Deep in thought
Unexpected Elements
by BBC World Service
1w ago
Brain implants have been sparking conversation about the future of humanity after Elon Musk's company Neuralink announced it has embedded a microchip in a human skull. It has fired up people's imaginations and led some to wonder whether these devices that connect to our brain could be a stepping stone towards the ideas more often found in sci-fi, and maybe even create a tool to read people's thoughts. Marnie Chesterton and the panel discuss whether our privacy is at risk or whether we are already an open book. They try to understand the concept of backing up our brains, and they meet Dr Michae ..read more
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How plankton made mountains
Unexpected Elements
by BBC World Service
2w ago
This week, the world’s largest cruise ship set sail from Miami. Whilst a cruise holiday may be appealing to some, there is also a long history of disease spreading around the world via ships. Marnie and the panel take a look at the reasons why and the resulting impact on public health policies. It’s not just humans and microbes that are hitching a ride aboard sea vessels. Animals such as mussels can cling on to ship hulls, exposing previously pristine environments to potentially invasive species. We hear how scientists are tackling this problem with novel polymer lubricants. And we’re not done ..read more
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Populations of people, frogs and microbes
Unexpected Elements
by BBC World Service
3w ago
This week on the show that brings you the science behind the news, we’re looking at news that China’s population has fallen for the second year running. Worrying news for China’s economy, but would a declining population be a good thing for the planet? The Unexpected Elements team on three continents meet the musical frogs who are having to climb a mountain to keep their populations stable, and dig deep to explore the earth’s declining microbiome and the hope scientists have for the future. As the Africa Cup of Nations continues, we’ll be wondering how you might date a footballer. Not in a rom ..read more
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Rulers and the rules of ageing
Unexpected Elements
by BBC World Service
1M ago
As France's youthful new Prime Minister gets his feet under the desk, we examine how stress and strains can change the way we look. We also ask what the late nights and lack of sleep that go hand in hand with leadership can mean for the health of the human body and we hear how measuring intelligence in young people isn't as straightforward as it might seem ..read more
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Super corals and science diplomacy
Unexpected Elements
by BBC World Service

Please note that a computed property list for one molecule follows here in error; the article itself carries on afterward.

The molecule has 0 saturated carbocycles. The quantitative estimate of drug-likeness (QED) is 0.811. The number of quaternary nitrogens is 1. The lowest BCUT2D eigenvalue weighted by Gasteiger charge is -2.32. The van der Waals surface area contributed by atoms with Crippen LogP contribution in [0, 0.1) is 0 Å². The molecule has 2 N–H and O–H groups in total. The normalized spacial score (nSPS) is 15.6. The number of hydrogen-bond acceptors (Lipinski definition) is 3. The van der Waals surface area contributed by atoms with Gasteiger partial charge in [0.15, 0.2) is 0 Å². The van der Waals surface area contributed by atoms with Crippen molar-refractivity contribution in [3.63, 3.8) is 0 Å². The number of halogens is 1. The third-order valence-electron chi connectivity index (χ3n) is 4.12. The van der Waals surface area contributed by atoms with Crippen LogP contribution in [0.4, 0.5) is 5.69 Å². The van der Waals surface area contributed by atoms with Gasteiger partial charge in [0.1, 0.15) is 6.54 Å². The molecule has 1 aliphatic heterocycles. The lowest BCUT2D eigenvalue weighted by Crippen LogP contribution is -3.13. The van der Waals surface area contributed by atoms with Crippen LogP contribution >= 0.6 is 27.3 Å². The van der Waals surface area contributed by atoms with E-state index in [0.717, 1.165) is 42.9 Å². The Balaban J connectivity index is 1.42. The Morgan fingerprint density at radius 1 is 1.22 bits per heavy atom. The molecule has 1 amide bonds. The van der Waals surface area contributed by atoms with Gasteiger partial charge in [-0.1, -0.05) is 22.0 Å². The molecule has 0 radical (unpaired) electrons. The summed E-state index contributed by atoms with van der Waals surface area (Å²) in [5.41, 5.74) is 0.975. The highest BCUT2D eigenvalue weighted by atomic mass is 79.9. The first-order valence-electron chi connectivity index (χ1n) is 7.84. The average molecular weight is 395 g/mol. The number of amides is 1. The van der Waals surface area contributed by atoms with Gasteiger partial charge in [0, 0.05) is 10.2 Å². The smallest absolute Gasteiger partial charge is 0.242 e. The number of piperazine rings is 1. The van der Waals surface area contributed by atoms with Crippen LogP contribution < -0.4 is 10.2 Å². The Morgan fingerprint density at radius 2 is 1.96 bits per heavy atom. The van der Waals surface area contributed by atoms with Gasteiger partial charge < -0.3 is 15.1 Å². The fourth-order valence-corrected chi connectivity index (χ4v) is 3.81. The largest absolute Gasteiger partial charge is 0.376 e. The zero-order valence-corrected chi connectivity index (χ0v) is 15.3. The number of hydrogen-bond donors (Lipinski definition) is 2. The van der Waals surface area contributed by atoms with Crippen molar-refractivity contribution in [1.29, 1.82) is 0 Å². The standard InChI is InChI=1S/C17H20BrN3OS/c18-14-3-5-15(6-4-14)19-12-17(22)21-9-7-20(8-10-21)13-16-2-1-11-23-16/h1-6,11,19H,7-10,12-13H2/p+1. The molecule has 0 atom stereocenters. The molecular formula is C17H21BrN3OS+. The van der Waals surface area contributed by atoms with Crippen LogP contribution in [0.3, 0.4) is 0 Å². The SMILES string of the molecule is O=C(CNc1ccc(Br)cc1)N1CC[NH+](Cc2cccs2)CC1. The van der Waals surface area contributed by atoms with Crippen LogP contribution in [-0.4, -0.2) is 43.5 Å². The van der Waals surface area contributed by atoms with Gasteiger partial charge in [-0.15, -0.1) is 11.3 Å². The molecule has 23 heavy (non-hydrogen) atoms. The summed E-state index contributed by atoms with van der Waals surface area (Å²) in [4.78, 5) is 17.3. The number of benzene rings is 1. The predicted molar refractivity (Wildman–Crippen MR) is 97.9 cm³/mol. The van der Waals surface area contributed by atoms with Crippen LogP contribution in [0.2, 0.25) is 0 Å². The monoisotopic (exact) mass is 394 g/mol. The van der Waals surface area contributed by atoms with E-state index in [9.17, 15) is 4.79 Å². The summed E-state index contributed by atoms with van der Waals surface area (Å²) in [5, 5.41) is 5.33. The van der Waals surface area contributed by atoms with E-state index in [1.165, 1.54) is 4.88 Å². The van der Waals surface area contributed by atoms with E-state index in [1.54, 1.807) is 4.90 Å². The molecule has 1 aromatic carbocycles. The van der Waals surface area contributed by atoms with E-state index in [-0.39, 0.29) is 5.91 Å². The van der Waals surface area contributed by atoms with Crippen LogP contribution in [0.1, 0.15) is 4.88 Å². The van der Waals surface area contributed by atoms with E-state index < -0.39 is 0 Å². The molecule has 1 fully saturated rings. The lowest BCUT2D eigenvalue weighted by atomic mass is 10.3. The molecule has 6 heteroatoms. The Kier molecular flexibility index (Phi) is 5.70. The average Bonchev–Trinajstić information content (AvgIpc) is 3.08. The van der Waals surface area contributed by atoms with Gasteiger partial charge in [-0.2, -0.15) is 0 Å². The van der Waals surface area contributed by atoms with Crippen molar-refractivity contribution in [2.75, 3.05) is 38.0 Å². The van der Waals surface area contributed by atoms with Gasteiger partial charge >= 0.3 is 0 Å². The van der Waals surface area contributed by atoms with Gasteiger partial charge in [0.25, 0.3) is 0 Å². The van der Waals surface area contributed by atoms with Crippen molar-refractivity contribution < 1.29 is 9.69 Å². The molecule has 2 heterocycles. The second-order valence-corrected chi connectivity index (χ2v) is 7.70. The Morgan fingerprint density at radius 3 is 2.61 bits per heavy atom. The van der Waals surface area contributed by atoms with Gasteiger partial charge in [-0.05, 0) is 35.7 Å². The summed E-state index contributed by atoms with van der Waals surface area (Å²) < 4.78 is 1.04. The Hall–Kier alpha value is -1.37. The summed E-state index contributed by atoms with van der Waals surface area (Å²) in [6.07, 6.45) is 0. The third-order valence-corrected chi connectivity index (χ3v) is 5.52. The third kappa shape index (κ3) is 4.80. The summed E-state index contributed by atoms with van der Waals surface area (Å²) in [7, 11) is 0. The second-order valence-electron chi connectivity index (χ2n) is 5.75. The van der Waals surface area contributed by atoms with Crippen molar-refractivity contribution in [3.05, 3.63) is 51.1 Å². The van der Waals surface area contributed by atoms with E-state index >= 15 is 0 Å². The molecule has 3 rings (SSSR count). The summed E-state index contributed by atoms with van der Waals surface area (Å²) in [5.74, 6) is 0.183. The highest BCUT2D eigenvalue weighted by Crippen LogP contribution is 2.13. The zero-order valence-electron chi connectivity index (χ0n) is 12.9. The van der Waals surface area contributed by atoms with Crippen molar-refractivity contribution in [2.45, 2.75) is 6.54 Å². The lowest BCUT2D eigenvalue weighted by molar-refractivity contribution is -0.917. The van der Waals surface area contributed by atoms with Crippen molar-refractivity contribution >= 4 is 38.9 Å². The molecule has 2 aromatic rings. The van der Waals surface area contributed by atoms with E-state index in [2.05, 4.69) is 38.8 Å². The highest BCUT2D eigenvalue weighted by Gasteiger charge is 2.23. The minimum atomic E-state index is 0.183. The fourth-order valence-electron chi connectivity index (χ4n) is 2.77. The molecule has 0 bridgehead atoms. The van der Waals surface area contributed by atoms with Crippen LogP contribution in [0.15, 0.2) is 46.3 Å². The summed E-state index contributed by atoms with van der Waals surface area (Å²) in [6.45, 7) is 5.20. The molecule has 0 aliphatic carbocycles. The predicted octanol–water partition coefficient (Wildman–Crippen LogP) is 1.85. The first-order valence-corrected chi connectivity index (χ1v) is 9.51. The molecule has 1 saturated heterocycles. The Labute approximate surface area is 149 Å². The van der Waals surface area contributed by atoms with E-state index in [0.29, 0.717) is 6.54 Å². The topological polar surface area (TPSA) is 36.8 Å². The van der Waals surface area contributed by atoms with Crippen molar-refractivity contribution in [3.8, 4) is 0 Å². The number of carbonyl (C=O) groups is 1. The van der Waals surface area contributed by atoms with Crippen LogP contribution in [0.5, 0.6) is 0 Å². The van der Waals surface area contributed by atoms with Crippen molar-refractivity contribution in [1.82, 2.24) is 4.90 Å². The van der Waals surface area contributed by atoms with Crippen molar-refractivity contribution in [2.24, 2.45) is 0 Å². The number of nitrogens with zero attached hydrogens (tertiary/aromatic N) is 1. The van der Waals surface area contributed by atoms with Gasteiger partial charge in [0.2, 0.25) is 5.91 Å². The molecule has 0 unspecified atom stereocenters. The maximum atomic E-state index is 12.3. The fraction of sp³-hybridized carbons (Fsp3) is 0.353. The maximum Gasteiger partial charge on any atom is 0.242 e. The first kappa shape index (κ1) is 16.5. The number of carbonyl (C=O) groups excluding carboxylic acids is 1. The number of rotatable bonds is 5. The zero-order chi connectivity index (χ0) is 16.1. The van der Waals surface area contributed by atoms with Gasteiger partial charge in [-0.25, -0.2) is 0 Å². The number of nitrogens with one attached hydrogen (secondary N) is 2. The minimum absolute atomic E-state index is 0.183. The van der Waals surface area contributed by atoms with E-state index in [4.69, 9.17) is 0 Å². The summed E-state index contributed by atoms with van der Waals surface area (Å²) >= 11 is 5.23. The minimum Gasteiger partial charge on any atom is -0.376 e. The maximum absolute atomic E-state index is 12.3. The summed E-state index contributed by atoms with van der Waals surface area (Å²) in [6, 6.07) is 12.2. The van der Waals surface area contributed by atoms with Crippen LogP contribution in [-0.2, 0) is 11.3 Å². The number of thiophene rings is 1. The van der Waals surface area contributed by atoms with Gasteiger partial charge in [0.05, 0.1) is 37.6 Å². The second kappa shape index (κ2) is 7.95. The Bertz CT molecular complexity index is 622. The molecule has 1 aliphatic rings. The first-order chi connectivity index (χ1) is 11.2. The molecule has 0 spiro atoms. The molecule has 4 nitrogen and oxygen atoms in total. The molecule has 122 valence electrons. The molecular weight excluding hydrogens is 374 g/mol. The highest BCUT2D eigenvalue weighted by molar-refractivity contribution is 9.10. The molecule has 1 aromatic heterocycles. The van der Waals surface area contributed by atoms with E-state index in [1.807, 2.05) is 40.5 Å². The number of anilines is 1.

1M ago
Could geopolitical tensions around the Red Sea affect research into the region’s heat-resistant super corals? Also on the program, what an ocean that used to lie under the Himalayas can tell us about evolution, the fruit chat continues with the latest chapter in the bananadine saga, and how looking to the past could help create the shipping of the future ..read more
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04/01/2024 GMT
Unexpected Elements
by BBC World Service
1M ago
The news you know, the science you don’t. Unexpected Elements looks beyond everyday narratives to discover a goldmine of scientific stories and connections from around the globe. From Afronauts, to why we argue, to a deep dive on animal lifespans: see the world in a new way with Unexpected Elements ..read more
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The Best of Unexpected Elements
Unexpected Elements
by BBC World Service
1M ago
Usually Unexpected Elements looks at the science behind the news, but this week Marnie Chesterton and Caroline Steel are looking back at some of the best bits from our first few months. We’ve got the best from our team of panellists across the globe, including what’s going on in your brain when you speak more than one language, the horrific mating ritual of the bedbug and the science behind our panellist Camilla’s terrible haircut decision. We look back at some of the brilliant scientists we’ve spoken to, with subjects as diverse as whale song, how the entire universe was once the size of a ma ..read more
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An Exploration of Empathy
Unexpected Elements
by BBC World Service
2M ago
On the 75th anniversary of the Universal Declaration Of Human Rights, we look into the phenomenon of caring for things outside of ourselves – whether it’s human rights, the environment, or even odd sports ..read more
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Meetings with intelligent worms
Unexpected Elements
by BBC World Service
2M ago
This week on the show that brings you the science behind the news, inspired by COP28, we’re talking about meetings. Honestly, it’s way more interesting than it sounds. Come to hear about blackworm blobs – a wormy meeting that only happens in stressful situations - and how scientists are taking inspiration from it to design robots. Stay for the stories from nature where species are missing crucial pollination meetings thanks to that global stressful situation that is climate change. And what’s better for the planet, a big meeting that everyone flies to or a telephone conference with no video? I ..read more
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All about cricket(s)
Unexpected Elements
by BBC World Service
3M ago
The cricket world cup has us looking at the science of spitting on cricket balls, particle accelerators, and insect sound engineers. Also on the program, how AI is breaking into e-commerce, why do we get in the middle of the night, and is a fat flightless parrot the world's greatest bird ..read more
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